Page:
Novel Biobank Accelerates Fibromuscular Dysplasia Research
January 25, 2021
Initiative marks entry of University Hospitals Harrington Heart & Vascular Institute into personalized risk prediction and genomics
Innovations in Cardiovascular Medicine & Surgery | Winter 2021
A novel biorepository within University Hospitals Harrington Heart & Vascular Institute, based at University Hospitals Cleveland Medical Center, is paving the way for the future of personalized medicine.
Blood samples collected and maintained in the health system’s secure, climate-controlled biobank will aid researchers in unlocking the genetic basis for cardiovascular diseases and provide opportunity for collaboration across academic institutions.
Led by Imran Rashid, MD, cardiologist, University Hospitals and Assistant Professor, Case Western Reserve University School of Medicine, and Sanjay Rajagopalan, MD, Chief of the Division of Cardiovascular Medicine at UH Harrington Heart & Vascular Institute, and Professor at the School of Medicine, the biobank will serve as an essential storehouse for investigation into disease biomarkers and effective therapeutics.
“The Harrington Heart & Vascular Institute Biobank initiative marks the entry of our institute into personalized risk prediction and genomics, which is already shaping medical care in a big way,” Dr. Rajagopalan says.
FIBROMUSCULAR DYSPLASIA STUDIED THROUGH BIOBANK INITIATIVE
Patients coping with fibromuscular dysplasia (FMD), a non-atherosclerotic disease of the arterial walls, will be invited to participate in the biobank to advance understanding of this idiopathic disease.
“Fibromuscular dysplasia is a rare vascular disease that can have a major impact on patients’ health and quality of life,” says Heather Gornik, MD, a world-renowned expert in FMD who is Co-Director of the Vascular Center and Director of the Fibromuscular Dysplasia and Arterial Dissection Program at UH Harrington Heart & Vascular Institute, and Professor of Medicine at the School of Medicine.
Prior work has shown that there are likely significant genetic underpinnings to the development of FMD, though these are currently poorly understood, Dr. Gornik says. “Developing a biorepository of blood samples from patients with FMD and related conditions, including coronary and cervical artery dissection, will allow us to collaborate with basic and translational scientists to understand further why FMD develops.”
A 500-PATIENT FMD BIOBANK
Patients seen in the FMD and dissection clinic at University Hospitals are among those eligible to participate in the biobanking of blood samples. Currently, the system’s innovative clinical and research program follows approximately 300 patients, many of whom travel from across the country to receive expert care.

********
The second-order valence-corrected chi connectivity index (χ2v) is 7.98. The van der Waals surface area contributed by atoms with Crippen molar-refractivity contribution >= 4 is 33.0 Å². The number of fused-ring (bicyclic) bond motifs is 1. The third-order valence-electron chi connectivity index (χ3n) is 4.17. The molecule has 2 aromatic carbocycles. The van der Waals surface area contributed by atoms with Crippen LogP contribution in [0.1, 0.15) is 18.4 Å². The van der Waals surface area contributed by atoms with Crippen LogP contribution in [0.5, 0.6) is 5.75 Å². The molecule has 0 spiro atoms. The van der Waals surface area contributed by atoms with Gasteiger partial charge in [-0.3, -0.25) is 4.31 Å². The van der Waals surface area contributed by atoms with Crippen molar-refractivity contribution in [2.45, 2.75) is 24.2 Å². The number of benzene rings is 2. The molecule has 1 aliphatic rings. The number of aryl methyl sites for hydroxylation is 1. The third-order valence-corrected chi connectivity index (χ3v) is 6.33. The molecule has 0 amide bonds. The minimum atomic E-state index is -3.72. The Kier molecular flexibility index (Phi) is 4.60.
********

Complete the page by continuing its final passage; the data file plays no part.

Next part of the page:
With funding from the National Institutes of Health and the UH Harrington Heart & Vascular Institute, the initial goal is to enroll up to 500 patients diagnosed with FMD, spontaneous coronary artery dissection and cervical artery dissection. Blood samples will be processed, frozen and stored in the biobank for ongoing and future research initiatives.
Dr. Gornik and her team will collaborate with colleagues at University Hospitals as well as with Santhi Ganesh, MD, at the University of Michigan on genetic analyses. Additionally, the team will participate in an international consortium of FMD genetics researchers that includes colleagues in France, Belgium and Australia.
“The genetics of FMD are complex, and there may be multiple factors that increase risk of its development,” Dr. Gornik says. “The biobank is but one study in our FMD research program, which includes participation in the United States FMD Registry, the iSCAD Registry and other projects, including an investigation into the prevalence of spine disease among patients with FMD.”
Also of interest are gender prevalence and environmental factors, including hormone therapies, that may contribute to FMD. Approximately 90 percent of patients with FMD are women, although men may present with more aggressive disease, including a higher frequency of aneurysm and dissection.
INTEGRATED EXPERT CARE
The multidisciplinary FMD and Arterial Dissection program at University Hospitals includes collaboration with vascular intervention and vascular surgery, neurointervention and neurosurgery, medical genetics, radiology, and other specialties depending on patient need.
A dedicated nurse coordinator, Rebecca Young, RN, BSN, and research coordinators help facilitate personalized care. In addition, information sessions and patient support groups address the psychosocial demands of living with a rare, chronic condition.
Serving as co-chairperson of the 2019 International FMD Consensus, Dr. Gornik is passionate about establishing international guidelines to extend best practices to this underserved patient population across the world.
“With any rare disease, seeing a physician who has cared for hundreds and hundreds of patients provides a different experience and perspective,” she says. “I think patients come to us for that experience. However, we are highly committed to not only caring for our patients with FMD but also learning as much as possible to disseminate that knowledge, so that perhaps someday providers across the country are comfortable recognizing and caring for patients with FMD.”